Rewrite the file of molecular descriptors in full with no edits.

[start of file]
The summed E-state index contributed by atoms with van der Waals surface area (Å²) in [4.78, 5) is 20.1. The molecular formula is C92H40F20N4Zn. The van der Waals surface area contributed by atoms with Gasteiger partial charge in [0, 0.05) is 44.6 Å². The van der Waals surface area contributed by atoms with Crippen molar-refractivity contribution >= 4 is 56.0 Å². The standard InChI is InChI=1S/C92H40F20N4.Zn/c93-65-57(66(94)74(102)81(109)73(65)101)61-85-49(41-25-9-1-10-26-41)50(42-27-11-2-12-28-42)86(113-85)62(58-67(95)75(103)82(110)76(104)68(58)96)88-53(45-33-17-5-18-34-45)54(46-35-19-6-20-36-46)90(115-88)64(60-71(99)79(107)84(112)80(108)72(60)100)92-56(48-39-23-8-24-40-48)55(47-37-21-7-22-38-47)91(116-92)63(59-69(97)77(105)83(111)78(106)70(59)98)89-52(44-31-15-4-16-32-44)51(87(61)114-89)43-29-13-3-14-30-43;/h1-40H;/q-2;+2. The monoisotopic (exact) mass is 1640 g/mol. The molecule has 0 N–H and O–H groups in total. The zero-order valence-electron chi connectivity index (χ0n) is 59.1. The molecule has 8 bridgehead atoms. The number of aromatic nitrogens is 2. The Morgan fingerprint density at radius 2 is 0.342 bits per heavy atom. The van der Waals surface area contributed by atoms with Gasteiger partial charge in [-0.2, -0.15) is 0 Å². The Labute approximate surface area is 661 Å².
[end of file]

The summed E-state index contributed by atoms with van der Waals surface area (Å²) in [4.78, 5) is 20.1. The molecular formula is C92H40F20N4Zn. The van der Waals surface area contributed by atoms with Gasteiger partial charge in [0, 0.05) is 44.6 Å². The van der Waals surface area contributed by atoms with Crippen molar-refractivity contribution >= 4 is 56.0 Å². The standard InChI is InChI=1S/C92H40F20N4.Zn/c93-65-57(66(94)74(102)81(109)73(65)101)61-85-49(41-25-9-1-10-26-41)50(42-27-11-2-12-28-42)86(113-85)62(58-67(95)75(103)82(110)76(104)68(58)96)88-53(45-33-17-5-18-34-45)54(46-35-19-6-20-36-46)90(115-88)64(60-71(99)79(107)84(112)80(108)72(60)100)92-56(48-39-23-8-24-40-48)55(47-37-21-7-22-38-47)91(116-92)63(59-69(97)77(105)83(111)78(106)70(59)98)89-52(44-31-15-4-16-32-44)51(87(61)114-89)43-29-13-3-14-30-43;/h1-40H;/q-2;+2. The monoisotopic (exact) mass is 1640 g/mol. The molecule has 0 N–H and O–H groups in total. The zero-order valence-electron chi connectivity index (χ0n) is 59.1. The molecule has 8 bridgehead atoms. The number of aromatic nitrogens is 2. The Morgan fingerprint density at radius 2 is 0.342 bits per heavy atom. The van der Waals surface area contributed by atoms with Gasteiger partial charge in [-0.2, -0.15) is 0 Å². The Labute approximate surface area is 661 Å².